For more than 15 years, Kuthoomi Castro trained under Indigenous elders in Ecuador before beginning the practice known within Native communities as serving medicine.
The journey, which allowed them to lead traditional ceremonies and give ayahuasca — a plant-based psychedelic brew — to others was long, and still ongoing, but sacred.
“This is my tradition and my path,” Castro said.
That’s why the Boulder resident and clinical counselor doesn’t take the use or distribution of psychedelics lightly. It’s what drove them and other Indigenous people — as part of a group called the Native Coalition of Colorado — to protest at the Psychedelic Science 2023 conference this summer in Denver.
The members argue that Natives who have been using plant-based substances for generations should not only be more involved in the discussions but leading them. They worry that the measure decriminalizing psychedelics will allow the wealthy and the powerful to profit as psychedelics are misused and abused. And they are concerned that commercialization could make it harder for Native communities to find the plants they use in their practices.
The group is on a mission to raise awareness about these issues even as an advisory board works with the state to establish rules for psychedelic sales and dilicensing facilities such as healing centers.
“The plant medicine is a renaissance within the Western system, and it has been happening for decades through the Indigenous people,” Castro told conference attendees.
Indigenous communities opened up their medicines to help people heal, not to have the medicines taken and their cultures erased, they said.
“Please stop. Think. Think critically,” Castro added.
The Multidisciplinary Association for Psychedelic Studies, which hosted the large conference, told The Denver Post that it did not have anyone available to comment.
In 2022, Colorado voters passed Proposition 122, the citizen-led Natural Medicine Health Act. It decriminalized, for people 21 and older, using, growing and sharing five natural psychedelic substances, including two in psychedelic mushrooms — psilocybin and psilocin — and three plant-based psychedelic substances — dimethyltryptamine, ibogaine and mescaline. It tasks the state with regulating natural medicine use in licensed facilities and allows for expansion of the types of substances that can be offered.
Rabbi Ben Gorelick, measures out a precise amount of sacrament, psilocybin mushrooms, during The Sacred Tribe’s ceremony on Nov. 6, 2021. (Photo by Andy Cross/The Denver Post)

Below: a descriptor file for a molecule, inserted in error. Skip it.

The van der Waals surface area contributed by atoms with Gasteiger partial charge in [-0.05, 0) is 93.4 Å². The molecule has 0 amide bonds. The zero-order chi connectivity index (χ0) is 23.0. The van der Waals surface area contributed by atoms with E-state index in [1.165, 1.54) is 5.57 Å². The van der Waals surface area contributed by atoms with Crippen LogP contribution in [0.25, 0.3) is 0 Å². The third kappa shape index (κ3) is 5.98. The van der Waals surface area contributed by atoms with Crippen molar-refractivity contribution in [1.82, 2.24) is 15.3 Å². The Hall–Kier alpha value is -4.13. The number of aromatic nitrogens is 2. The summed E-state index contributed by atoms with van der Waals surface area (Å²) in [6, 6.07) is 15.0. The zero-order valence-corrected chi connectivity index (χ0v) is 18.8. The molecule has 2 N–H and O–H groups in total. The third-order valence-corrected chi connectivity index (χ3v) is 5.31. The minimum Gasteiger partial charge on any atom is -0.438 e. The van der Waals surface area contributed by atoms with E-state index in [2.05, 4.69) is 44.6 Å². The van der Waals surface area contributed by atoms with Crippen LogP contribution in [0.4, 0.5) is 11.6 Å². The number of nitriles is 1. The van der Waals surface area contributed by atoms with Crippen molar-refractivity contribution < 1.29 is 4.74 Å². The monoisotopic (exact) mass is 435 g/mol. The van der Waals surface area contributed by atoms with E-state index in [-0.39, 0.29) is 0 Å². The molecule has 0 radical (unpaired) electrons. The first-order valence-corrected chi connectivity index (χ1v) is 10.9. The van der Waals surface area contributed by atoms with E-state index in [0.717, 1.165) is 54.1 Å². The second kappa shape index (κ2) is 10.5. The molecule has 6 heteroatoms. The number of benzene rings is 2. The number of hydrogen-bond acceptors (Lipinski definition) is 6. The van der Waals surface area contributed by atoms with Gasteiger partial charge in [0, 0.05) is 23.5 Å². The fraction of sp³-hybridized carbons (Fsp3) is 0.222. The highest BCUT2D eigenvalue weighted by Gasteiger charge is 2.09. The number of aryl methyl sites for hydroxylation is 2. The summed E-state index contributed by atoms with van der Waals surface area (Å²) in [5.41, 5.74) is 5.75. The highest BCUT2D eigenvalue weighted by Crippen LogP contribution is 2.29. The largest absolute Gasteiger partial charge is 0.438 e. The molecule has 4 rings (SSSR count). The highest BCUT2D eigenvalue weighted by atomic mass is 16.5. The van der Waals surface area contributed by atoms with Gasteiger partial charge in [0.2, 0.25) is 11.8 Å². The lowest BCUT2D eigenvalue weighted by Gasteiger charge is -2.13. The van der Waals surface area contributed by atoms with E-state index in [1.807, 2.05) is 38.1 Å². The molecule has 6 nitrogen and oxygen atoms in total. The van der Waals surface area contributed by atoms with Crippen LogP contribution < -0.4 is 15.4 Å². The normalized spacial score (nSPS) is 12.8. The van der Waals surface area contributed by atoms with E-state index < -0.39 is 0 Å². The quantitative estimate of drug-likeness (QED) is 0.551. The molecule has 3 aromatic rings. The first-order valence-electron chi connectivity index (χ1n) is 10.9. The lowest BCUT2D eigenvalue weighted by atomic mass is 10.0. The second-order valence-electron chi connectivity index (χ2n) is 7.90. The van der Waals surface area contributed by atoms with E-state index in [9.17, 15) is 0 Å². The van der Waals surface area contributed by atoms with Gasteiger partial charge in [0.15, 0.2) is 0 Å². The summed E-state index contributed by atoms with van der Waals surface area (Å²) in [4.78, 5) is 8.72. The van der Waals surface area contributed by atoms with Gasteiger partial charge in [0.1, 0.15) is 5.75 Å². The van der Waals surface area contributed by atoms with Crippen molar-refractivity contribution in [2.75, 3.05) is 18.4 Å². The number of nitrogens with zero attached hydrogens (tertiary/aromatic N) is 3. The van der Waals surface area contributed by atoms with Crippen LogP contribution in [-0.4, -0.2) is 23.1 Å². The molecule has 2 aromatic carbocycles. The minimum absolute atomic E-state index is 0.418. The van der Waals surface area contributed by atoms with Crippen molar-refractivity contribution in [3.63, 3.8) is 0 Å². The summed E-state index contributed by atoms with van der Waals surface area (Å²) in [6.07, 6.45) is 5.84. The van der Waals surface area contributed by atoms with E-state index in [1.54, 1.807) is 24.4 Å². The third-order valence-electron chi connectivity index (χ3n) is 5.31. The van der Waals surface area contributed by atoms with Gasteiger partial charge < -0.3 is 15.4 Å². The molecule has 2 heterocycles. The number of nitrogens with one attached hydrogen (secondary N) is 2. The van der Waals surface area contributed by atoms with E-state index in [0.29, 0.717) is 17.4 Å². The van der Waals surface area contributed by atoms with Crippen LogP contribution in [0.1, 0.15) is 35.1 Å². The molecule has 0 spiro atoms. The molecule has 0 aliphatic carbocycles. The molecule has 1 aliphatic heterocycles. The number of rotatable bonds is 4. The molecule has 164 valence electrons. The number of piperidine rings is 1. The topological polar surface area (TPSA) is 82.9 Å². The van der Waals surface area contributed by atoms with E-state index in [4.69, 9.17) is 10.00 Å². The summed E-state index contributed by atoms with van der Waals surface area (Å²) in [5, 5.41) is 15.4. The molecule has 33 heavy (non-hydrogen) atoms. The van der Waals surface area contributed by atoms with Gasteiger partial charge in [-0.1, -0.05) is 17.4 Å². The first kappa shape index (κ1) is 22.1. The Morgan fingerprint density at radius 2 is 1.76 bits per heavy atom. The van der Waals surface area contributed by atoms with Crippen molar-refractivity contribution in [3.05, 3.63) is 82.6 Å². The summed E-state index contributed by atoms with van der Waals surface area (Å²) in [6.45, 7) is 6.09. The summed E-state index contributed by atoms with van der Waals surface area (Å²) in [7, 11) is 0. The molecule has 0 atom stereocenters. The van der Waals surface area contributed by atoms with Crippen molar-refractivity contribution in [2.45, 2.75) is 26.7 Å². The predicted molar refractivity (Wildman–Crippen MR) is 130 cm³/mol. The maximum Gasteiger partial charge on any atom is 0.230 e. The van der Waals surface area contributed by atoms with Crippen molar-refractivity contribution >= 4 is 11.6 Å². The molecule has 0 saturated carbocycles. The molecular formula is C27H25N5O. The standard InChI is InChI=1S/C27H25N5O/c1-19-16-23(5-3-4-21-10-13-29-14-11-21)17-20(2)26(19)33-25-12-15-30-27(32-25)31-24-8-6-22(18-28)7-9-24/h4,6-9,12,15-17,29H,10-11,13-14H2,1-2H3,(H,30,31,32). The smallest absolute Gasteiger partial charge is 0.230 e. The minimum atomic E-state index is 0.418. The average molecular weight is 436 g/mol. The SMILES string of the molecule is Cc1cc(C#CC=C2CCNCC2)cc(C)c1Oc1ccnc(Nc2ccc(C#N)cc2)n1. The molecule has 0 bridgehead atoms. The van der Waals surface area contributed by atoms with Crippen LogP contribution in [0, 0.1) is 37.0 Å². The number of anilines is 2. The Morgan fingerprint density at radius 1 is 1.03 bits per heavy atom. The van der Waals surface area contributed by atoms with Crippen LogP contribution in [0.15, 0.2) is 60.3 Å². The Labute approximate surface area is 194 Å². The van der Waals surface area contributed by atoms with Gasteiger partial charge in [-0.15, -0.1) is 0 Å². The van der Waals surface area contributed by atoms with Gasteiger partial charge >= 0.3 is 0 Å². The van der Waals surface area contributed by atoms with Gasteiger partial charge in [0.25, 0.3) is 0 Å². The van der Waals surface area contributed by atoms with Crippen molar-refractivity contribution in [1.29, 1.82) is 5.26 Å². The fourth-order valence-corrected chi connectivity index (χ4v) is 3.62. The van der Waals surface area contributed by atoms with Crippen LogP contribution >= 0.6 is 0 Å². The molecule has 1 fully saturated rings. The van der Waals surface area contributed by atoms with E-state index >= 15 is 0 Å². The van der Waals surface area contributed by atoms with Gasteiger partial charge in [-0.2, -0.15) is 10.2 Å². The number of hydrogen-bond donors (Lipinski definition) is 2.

This year state lawmakers passed Senate Bill 23-290, clarifying the regulatory framework for the Natural Medicine program, but they noted that the use of these medicines for health conditions should be balanced with potential cultural harms to tribes and Indigenous people.
The Natural Medicine Advisory Board, made up of governor-appointed volunteers, is working with state agencies on rules and implementation. By Dec. 31, 2024, Colorado has to start taking applications for natural medicine facilitators.
Department of Regulatory Agencies spokesperson Katie O’Donnell said DORA has worked to ensure it has tribal and Indigenous representation – two of the 15 board members are Indigenous and one practices psychedelic medicine within Native tradition. An Indigenous subcommittee and tribal working group were also formed, and the state is planning a public campaign to hear from communities across the state.
O’Donnell noted the new rules won’t apply to tribal nations, which are sovereign, but the tribes will be included since decisions outside their borders can affect them.
For Castro, that doesn’t go far enough. It keeps those already in power in control while decentralizing Indigenous voices.
They opposed Prop 122 even though it decriminalizes plant medicines traditionally used by Native people. Those who would be most affected were not making the decisions. And the law opens up the door for corporations to create synthetics and exploit the plants, Castro said.